The Week In Review


 The rubber has finally met the road as Donald Trump became the 45th President of the United States on Friday. It will now be up to his administration to live up to the post-election hype that pushed the stock market up nearly 7.0% between the November 8th election and the S&P 500's record high on January 6th. So far so good, as the major averages finished with modest gains: S&P 500 (+0.3%), Nasdaq (+0.3%), Dow (+0.5%).

Much like the rest of the week, today's session was underpinned by a wait-and-see mentality as investors appeared to have already priced in Mr. Trump's pro-growth promises. The equity market opened the day immediately higher, but cut its gain in half during President Trump's inaugural address.

During the address, Mr. Trump struck a populist tone, reiterating his protectionist trade policy and promising to put American workers at the heart of every decision he makes. There wasn't really any new information in the President's address, just a fresh reminder of Mr. Trump's commitment to bring jobs back to America--a commitment that could hit manufacturers' bottom lines. The major averages responded by sliding from their highs, eventually ticking up in the final stretch of action.

Sector standings were consistent throughout the day, with telecom services (+0.9%) and materials (+0.9%) camping out at the top of the leaderboard, and health care (-0.3%) and industrials (unch) setting up shop at the bottom. Each of the remaining seven sectors closed in the green.

Energy (+0.5%) broke its two-session losing streak, piggybacking on crude oil's 2.1% advance. The commodity finished at $53.25/bbl, climbing for the second consecutive day as investors eyed this weekend's OPEC/non-OPEC compliance meeting, hoping for indications of a tightening market.

The financial sector (+0.5%) had a poor showing this week, despite ending Friday with an uptick. The space lost 1.6% for the week as better-than-expected quarterly earnings results from some of its top components were met with a sell-the-news response in the wake of the sector's huge 20.5% fourth quarter gain.

The top-weighted technology sector (+0.5%) also finished the day higher. Technology started the day on a positive note after both IBM (IBM 170.55, +3.74) and Skyworks Solutions (SWKS 88.67, +10.21) reported better-than-expected earnings, adding 2.2% and 13.0%, respectively. Skyworks Solutions' spike also had a ripple effect on other chipmakers, evidenced by the 1.3% increase in the PHLX Semiconductor Index.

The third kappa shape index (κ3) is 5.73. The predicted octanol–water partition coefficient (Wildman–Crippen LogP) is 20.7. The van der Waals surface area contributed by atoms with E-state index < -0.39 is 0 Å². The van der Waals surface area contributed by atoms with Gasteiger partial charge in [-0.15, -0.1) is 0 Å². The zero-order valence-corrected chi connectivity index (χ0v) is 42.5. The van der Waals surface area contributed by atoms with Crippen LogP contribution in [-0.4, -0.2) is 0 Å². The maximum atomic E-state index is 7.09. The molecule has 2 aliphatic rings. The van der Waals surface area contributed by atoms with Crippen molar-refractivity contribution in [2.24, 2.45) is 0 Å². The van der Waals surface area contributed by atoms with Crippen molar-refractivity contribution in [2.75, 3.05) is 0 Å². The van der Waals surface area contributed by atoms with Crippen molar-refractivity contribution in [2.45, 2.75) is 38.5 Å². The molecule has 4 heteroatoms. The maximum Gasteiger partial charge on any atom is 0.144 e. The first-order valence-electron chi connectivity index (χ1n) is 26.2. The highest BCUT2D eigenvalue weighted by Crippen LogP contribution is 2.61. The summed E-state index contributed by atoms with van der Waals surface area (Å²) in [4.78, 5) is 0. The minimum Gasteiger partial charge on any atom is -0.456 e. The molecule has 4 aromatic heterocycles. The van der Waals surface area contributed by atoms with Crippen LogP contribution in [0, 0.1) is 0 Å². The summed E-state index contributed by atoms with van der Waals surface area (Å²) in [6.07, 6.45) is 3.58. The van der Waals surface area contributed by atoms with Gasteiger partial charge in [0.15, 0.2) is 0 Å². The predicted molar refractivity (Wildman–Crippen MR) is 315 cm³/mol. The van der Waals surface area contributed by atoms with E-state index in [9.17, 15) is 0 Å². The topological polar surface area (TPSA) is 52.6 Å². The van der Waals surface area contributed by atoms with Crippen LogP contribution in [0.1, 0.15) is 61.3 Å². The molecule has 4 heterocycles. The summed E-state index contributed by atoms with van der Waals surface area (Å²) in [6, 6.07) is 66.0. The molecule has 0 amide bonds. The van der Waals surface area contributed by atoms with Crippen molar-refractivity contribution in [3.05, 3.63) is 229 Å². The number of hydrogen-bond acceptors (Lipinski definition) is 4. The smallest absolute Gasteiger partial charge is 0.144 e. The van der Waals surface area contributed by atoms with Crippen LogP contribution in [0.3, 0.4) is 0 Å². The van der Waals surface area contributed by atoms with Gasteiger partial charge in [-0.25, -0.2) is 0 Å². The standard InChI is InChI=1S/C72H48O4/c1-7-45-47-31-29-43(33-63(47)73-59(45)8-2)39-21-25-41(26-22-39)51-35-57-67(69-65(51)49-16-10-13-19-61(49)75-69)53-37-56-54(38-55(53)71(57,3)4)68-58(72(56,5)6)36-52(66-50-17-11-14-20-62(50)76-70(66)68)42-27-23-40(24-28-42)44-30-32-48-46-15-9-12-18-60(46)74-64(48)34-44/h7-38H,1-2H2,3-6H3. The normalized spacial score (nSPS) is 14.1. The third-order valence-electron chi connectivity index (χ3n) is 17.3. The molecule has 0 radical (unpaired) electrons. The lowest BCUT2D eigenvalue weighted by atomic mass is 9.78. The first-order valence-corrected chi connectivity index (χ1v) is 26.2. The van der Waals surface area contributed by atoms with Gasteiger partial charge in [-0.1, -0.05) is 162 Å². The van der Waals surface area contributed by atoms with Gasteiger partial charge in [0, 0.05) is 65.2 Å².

In addition to IBM, three more Dow components reported before today's opening bell, including American Express (AXP 76.20, -0.49), General Electric (GE 30.53, -0.68), and Procter & Gamble (PG 87.45, +2.75). American Express and General Electric declined 0.6% and 2.1%, respectively after reporting disappointing results while Procter & Gamble jumped 3.3% on better than expected earnings-per-share and upbeat organic sales growth.

U.S. Treasuries finished their trading day mixed with the the 2-yr note higher while longer-dated issues ticked lower. The yield curve steepened with the 2-yr yield closing three basis points lower at 1.19% and the 30-yr yield finishing one basis point higher at 3.06%. The benchmark 10-yr yield closed unchanged at 2.47%.

Looking ahead, investors will not receive any economic data on Monday, but they will see a slew of earnings reports. Most notably, McDonald's (MCD 122.26, +0.08) and Halliburton (HAL 56.45, +1.11) will report before the open, while Yahoo! (YHOO 42.05, -0.04) will report after the close.

Russell 2000 -0.4% YTD

Dow Jones Industrial Average +0.3% YTD

S&P 500 +1.5% YTD

Nasdaq Composite +3.2% YTD

Week in Review: Stocks Slip During Inauguration Week


The stock market endured another range-bound week, which ended with the market remaining just below its record high from January 6. The S&P 500 shed 0.2% for the week while small caps underperformed, sending the Russell 2000 lower by 1.4%.

Bond and equity markets were closed on Monday for Martin Luther King Jr Day while the remainder of the week featured a sideways drift ahead of Friday's inauguration of Donald Trump as the 45th President of the United States. The stock market enjoyed a big post-election rally on hopes that deregulation and policies introduced by the new administration would boost economic growth. However, with the S&P 500 soaring nearly 7.0% in the month that followed Election Day, the past five weeks featured range-bound trade.

Only three sectors ended the week in negative territory with two registering weekly losses larger than 1.0%. The financial sector lost 1.6% for the week, but the decline took place after the sector soared nearly 20.0% in the five weeks after the election. The health care sector also underperformed, but the countercyclical group remained in the green for the month (+1.3%) despite surrendering 1.5% last week.

On the upside, consumer staples (+1.9%) and telecom services (+0.8%) recorded solid weekly gains. In the staples sector, Procter & Gamble (PG) jumped 3.3% on Friday after beating earnings expectations and raising its organic sales growth guidance.

Rate hike expectations solidified a bit with the fed funds futures market projecting a 70.3% implied likelihood of a rate hike in June, up from 69.0% at the end of last week.